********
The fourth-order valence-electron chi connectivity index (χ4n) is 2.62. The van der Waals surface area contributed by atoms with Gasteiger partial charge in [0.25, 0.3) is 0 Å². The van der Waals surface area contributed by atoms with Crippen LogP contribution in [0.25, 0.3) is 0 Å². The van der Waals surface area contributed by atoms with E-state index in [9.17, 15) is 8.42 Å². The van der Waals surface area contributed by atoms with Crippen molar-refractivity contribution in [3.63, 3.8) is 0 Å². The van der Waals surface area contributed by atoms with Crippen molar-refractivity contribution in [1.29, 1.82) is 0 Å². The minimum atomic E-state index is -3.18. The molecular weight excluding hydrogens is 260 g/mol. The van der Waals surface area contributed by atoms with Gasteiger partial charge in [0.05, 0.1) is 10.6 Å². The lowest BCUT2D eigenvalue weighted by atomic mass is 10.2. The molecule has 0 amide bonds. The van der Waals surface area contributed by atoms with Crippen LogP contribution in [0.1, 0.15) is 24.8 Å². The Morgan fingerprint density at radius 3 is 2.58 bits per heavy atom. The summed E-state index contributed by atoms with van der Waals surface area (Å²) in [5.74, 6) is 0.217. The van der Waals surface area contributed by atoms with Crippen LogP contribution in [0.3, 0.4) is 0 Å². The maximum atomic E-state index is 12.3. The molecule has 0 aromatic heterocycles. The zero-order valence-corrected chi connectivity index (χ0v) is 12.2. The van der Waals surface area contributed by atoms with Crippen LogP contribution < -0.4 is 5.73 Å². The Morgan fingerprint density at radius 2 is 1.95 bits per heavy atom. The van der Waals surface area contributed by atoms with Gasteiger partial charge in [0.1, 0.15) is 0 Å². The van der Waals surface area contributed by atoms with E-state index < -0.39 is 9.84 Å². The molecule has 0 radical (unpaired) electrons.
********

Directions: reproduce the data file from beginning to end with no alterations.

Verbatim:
The fourth-order valence-electron chi connectivity index (χ4n) is 2.62. The van der Waals surface area contributed by atoms with Gasteiger partial charge in [0.25, 0.3) is 0 Å². The van der Waals surface area contributed by atoms with Crippen LogP contribution in [0.25, 0.3) is 0 Å². The van der Waals surface area contributed by atoms with E-state index in [9.17, 15) is 8.42 Å². The van der Waals surface area contributed by atoms with Crippen molar-refractivity contribution in [3.63, 3.8) is 0 Å². The van der Waals surface area contributed by atoms with Crippen molar-refractivity contribution in [1.29, 1.82) is 0 Å². The minimum atomic E-state index is -3.18. The molecular weight excluding hydrogens is 260 g/mol. The van der Waals surface area contributed by atoms with Gasteiger partial charge in [0.05, 0.1) is 10.6 Å². The lowest BCUT2D eigenvalue weighted by atomic mass is 10.2. The molecule has 0 amide bonds. The van der Waals surface area contributed by atoms with Crippen LogP contribution in [0.1, 0.15) is 24.8 Å². The Morgan fingerprint density at radius 3 is 2.58 bits per heavy atom. The summed E-state index contributed by atoms with van der Waals surface area (Å²) in [5.74, 6) is 0.217. The van der Waals surface area contributed by atoms with Crippen LogP contribution in [0.3, 0.4) is 0 Å². The maximum atomic E-state index is 12.3. The molecule has 0 aromatic heterocycles. The zero-order valence-corrected chi connectivity index (χ0v) is 12.2. The van der Waals surface area contributed by atoms with Crippen LogP contribution < -0.4 is 5.73 Å². The Morgan fingerprint density at radius 2 is 1.95 bits per heavy atom. The van der Waals surface area contributed by atoms with Gasteiger partial charge in [0.1, 0.15) is 0 Å². The van der Waals surface area contributed by atoms with E-state index < -0.39 is 9.84 Å². The molecule has 0 radical (unpaired) electrons.